Teylar Adelsberger didn’t begin running until her junior year of high school. During her first track practice, she cried because she missed playing soccer with her friends so much.
“Soccer was one of my primary sports growing up,” admits Adelsberger, “But on the varsity team, I knew my talent wasn’t good enough to get much playing time. I’m really competitive so I knew I would have to find another sport.”
Luckily, Adelsberger’s high school track coach recognized that her tears meant that she had a passion he could harness into a love for speed. He advised her to stick with track and trust the process.
Her coach was right. In her first year competing, Adelsberger was eighth in the 1600 meter run at the Missouri State Championship.
“Driving home from that meet, I told my coach I wanted to run cross-country too. My coach knew I was on a total high, so he actually made me write it down so I couldn’t back out,” remembers Adelsberger.
Her senior year, she was talented enough to attract the attention of the track coach at the University of Missouri, where she was accepted for college. Usually in a Division I track program, athletes have been training and competing for years, and it’s rare for a “walk-on” like Adelsberger to make the traveling team or varsity squad.
“I knew I wasn’t as fast as a lot of the other D-1 runners, but I’m very competitive,” said Adelsberger. “I knew what I wanted to do and I set certain goals for myself. I made myself do all the little extra things outside of practice, like make sure my nutrition was on target and that I got enough sleep.”
She also went to the gym and weight room on her own to build strength and visited a nutritionist.
“I knew the basics, like protein should be this much of your plate and vegetables should be this much of your plate. But, well, how big is that plate?”
Like many distance runners, Teylar needed to eat more, and she found when she ate more, she felt better and put on more muscle.
“For me, it was realizing how much fuel I needed. I really like food so the fact that I was eating more and it had positive results was a wonderful correlation. There are lots of small and fast runners and that’s awesome. I want to be fast too but I’ve always prided myself on being really strong.”
Teylar’s commitment to doing her own thing worked. She got really strong and she also got really, really fast.
“Everything started paying off – the nutrition, the sleep, the weight training, and the agility drills,” said Adelsberger. “I could handle higher mileage without getting injured and by my junior year I was trusting the process. I just started to believe that I belonged at these big races and that I could handle certain workouts. I allowed that the scary pace I needed to run was something I could get comfortably uncomfortable with.”
In her junior year, she ran 10:12 in the 3000 meter steeplechase, 16:21 in the 5K, and 4:54 in the mile. In her senior year, she helped the Mizzou cross-country team qualify for the NCAA Division 1 Championship race.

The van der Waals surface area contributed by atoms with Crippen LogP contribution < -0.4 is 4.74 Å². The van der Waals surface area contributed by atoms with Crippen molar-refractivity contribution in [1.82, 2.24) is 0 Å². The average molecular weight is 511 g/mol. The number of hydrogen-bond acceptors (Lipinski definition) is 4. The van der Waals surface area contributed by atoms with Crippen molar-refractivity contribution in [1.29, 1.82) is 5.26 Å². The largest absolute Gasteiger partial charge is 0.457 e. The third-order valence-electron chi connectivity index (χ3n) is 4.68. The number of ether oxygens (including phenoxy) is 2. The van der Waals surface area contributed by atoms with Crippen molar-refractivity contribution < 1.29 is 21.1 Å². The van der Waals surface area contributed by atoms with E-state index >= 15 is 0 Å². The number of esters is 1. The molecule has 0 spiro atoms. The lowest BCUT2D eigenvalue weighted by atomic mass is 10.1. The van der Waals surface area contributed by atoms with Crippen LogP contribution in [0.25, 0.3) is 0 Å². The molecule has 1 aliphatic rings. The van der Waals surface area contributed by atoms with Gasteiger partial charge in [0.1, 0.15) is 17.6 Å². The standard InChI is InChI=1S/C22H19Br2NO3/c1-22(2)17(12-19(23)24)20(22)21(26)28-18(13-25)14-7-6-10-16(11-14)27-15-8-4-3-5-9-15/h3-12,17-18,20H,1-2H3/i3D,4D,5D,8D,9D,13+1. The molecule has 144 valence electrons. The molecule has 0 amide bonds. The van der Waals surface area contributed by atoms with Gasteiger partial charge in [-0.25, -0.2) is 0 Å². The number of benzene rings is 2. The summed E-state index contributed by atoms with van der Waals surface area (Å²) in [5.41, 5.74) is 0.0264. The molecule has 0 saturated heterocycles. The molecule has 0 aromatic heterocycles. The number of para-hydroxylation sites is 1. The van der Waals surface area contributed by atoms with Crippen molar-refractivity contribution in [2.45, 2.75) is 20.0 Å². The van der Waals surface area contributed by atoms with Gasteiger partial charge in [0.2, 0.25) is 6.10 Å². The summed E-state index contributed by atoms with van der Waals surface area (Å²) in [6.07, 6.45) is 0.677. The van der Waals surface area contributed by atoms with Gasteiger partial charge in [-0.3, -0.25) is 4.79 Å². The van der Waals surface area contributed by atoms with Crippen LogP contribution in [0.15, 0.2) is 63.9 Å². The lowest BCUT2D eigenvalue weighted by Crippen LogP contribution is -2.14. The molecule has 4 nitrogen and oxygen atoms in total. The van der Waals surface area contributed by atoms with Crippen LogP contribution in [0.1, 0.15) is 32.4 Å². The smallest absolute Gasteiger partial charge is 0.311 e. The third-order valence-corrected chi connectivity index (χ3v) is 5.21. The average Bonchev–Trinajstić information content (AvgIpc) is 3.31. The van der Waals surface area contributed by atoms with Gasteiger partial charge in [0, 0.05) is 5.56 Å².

“Before going to NCAAs, I liked track a lot better than cross-country. But qualifying as a team and competing with the best runners in the country helped grow my love for the dirt.”
After graduation, Adelsberger began a graduate program in positive coaching, which combines the science of coaching with sports psychology, mindfulness, and visualization. She is still in Columbia, Missouri, where she is helping with the Mizzou track and cross-country teams and earning the necessary credentials so that she finds her own spot in collegiate coaching.
Given her penchant for strength, it’s no surprise that Adelsberger found Megan Flanagan’s Strong Runner Chick community.
“I really liked what she was doing and wanted to see if I could help out in some way.”
Through the program, she discovered that Flanagan was competing in the 2017 XTERRA Trail Run World Championship in Kualoa Ranch on Oahu.
“I thought that sounded like fun, so I signed up too.”
Unfortunately, a couple of months before the race, Adelsberger discovered she had a stress reaction in the neck of her femur bone and needed to take eight weeks off from running. Rather than pull out of the race, Adelsberger jumped in the pool.
“I made it a goal to get in eight hours of cross-training a week,” said Adelsberger who admitted she wasn’t a fan of the pool or the bike. “I wanted to take a day off, so it worked out to about 90 minutes a day of being on the bike and in the pool, working on building lung capacity.”
It’s not everyone who can stop running for eight weeks and still take third place in the XTERRA Trail Run World Championship. But once Adelsberger sets her mind to something, she won’t give up. In December, she finished behind Dani Moreno and Giselle Slotboom in the 21K trail run which she finished in 1:43:46.
Adelsberger still loves the track and will definitely be back out there for another steeplechase or a 5K, but she’s exploring the trails and longer distances as well. Right now, she is training for the Boston Marathon in April, which she qualified for in her attempt.
“My motto is right here, right now, because that’s all I can control,” said Adelsberger. “I’m making sure that what I’m doing is right for me, but I’m still figuring out the big goals. Do I want to have fun or is there something else I want to achieve?”
Luckily for Adelsberger, there doesn’t seem to be anything she can’t do once she sets her mind to it.